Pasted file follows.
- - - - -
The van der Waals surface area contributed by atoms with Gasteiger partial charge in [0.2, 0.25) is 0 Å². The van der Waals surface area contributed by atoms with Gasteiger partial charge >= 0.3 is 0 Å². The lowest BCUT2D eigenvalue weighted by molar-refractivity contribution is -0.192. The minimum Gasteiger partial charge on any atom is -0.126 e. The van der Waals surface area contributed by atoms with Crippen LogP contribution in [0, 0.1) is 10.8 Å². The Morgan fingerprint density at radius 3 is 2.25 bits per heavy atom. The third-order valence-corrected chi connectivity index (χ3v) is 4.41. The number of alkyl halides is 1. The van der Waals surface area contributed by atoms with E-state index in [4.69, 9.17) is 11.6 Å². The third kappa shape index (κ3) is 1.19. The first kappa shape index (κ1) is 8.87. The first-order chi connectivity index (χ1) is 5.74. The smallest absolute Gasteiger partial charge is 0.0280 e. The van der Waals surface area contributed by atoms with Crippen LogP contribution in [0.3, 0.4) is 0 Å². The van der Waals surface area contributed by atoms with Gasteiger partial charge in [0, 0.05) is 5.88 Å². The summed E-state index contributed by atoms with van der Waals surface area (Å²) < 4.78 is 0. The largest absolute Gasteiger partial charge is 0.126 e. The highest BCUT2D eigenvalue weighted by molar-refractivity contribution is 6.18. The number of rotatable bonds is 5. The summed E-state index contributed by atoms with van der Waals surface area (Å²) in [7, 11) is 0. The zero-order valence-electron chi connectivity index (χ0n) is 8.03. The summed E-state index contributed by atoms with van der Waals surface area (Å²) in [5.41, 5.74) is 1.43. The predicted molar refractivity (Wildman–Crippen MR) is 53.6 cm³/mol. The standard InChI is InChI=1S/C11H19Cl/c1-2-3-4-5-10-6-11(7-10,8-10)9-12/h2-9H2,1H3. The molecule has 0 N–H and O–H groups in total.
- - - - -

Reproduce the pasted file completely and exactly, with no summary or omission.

The van der Waals surface area contributed by atoms with Gasteiger partial charge in [0.2, 0.25) is 0 Å². The van der Waals surface area contributed by atoms with Gasteiger partial charge >= 0.3 is 0 Å². The lowest BCUT2D eigenvalue weighted by molar-refractivity contribution is -0.192. The minimum Gasteiger partial charge on any atom is -0.126 e. The van der Waals surface area contributed by atoms with Crippen LogP contribution in [0, 0.1) is 10.8 Å². The Morgan fingerprint density at radius 3 is 2.25 bits per heavy atom. The third-order valence-corrected chi connectivity index (χ3v) is 4.41. The number of alkyl halides is 1. The van der Waals surface area contributed by atoms with E-state index in [4.69, 9.17) is 11.6 Å². The third kappa shape index (κ3) is 1.19. The first kappa shape index (κ1) is 8.87. The first-order chi connectivity index (χ1) is 5.74. The smallest absolute Gasteiger partial charge is 0.0280 e. The van der Waals surface area contributed by atoms with Crippen LogP contribution in [0.3, 0.4) is 0 Å². The van der Waals surface area contributed by atoms with Gasteiger partial charge in [0, 0.05) is 5.88 Å². The summed E-state index contributed by atoms with van der Waals surface area (Å²) < 4.78 is 0. The largest absolute Gasteiger partial charge is 0.126 e. The highest BCUT2D eigenvalue weighted by molar-refractivity contribution is 6.18. The number of rotatable bonds is 5. The summed E-state index contributed by atoms with van der Waals surface area (Å²) in [7, 11) is 0. The zero-order valence-electron chi connectivity index (χ0n) is 8.03. The summed E-state index contributed by atoms with van der Waals surface area (Å²) in [5.41, 5.74) is 1.43. The predicted molar refractivity (Wildman–Crippen MR) is 53.6 cm³/mol. The standard InChI is InChI=1S/C11H19Cl/c1-2-3-4-5-10-6-11(7-10,8-10)9-12/h2-9H2,1H3. The molecule has 0 N–H and O–H groups in total.